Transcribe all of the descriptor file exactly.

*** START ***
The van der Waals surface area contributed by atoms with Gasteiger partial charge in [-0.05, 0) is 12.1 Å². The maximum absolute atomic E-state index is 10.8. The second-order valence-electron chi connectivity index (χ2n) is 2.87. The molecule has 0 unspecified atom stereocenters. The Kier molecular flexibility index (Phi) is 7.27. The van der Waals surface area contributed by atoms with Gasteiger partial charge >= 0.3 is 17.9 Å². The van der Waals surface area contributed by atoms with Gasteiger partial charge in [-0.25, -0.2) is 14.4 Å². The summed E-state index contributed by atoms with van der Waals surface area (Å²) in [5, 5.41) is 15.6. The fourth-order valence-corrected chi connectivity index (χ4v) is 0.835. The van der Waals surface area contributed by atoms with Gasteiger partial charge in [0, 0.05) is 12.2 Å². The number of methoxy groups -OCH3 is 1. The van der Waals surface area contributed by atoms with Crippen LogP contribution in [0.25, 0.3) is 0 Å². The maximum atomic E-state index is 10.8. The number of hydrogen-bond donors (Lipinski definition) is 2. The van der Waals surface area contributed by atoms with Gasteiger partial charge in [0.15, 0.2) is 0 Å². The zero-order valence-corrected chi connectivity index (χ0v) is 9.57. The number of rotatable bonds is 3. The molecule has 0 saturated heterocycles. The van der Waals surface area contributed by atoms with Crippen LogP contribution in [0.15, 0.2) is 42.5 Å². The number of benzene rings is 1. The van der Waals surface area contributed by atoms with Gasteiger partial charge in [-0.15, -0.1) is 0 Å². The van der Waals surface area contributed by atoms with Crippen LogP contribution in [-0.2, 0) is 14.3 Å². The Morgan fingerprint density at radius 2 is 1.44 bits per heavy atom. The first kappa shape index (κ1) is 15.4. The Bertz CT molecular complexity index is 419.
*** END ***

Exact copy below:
The van der Waals surface area contributed by atoms with Gasteiger partial charge in [-0.05, 0) is 12.1 Å². The maximum absolute atomic E-state index is 10.8. The second-order valence-electron chi connectivity index (χ2n) is 2.87. The molecule has 0 unspecified atom stereocenters. The Kier molecular flexibility index (Phi) is 7.27. The van der Waals surface area contributed by atoms with Gasteiger partial charge >= 0.3 is 17.9 Å². The van der Waals surface area contributed by atoms with Gasteiger partial charge in [-0.25, -0.2) is 14.4 Å². The summed E-state index contributed by atoms with van der Waals surface area (Å²) in [5, 5.41) is 15.6. The fourth-order valence-corrected chi connectivity index (χ4v) is 0.835. The van der Waals surface area contributed by atoms with Gasteiger partial charge in [0, 0.05) is 12.2 Å². The number of methoxy groups -OCH3 is 1. The van der Waals surface area contributed by atoms with Crippen LogP contribution in [0.25, 0.3) is 0 Å². The maximum atomic E-state index is 10.8. The number of hydrogen-bond donors (Lipinski definition) is 2. The van der Waals surface area contributed by atoms with Gasteiger partial charge in [0.15, 0.2) is 0 Å². The zero-order valence-corrected chi connectivity index (χ0v) is 9.57. The number of rotatable bonds is 3. The molecule has 0 saturated heterocycles. The van der Waals surface area contributed by atoms with Crippen LogP contribution in [0.15, 0.2) is 42.5 Å². The number of benzene rings is 1. The van der Waals surface area contributed by atoms with Gasteiger partial charge in [-0.15, -0.1) is 0 Å². The van der Waals surface area contributed by atoms with Crippen LogP contribution in [-0.2, 0) is 14.3 Å². The Morgan fingerprint density at radius 2 is 1.44 bits per heavy atom. The first kappa shape index (κ1) is 15.4. The Bertz CT molecular complexity index is 419.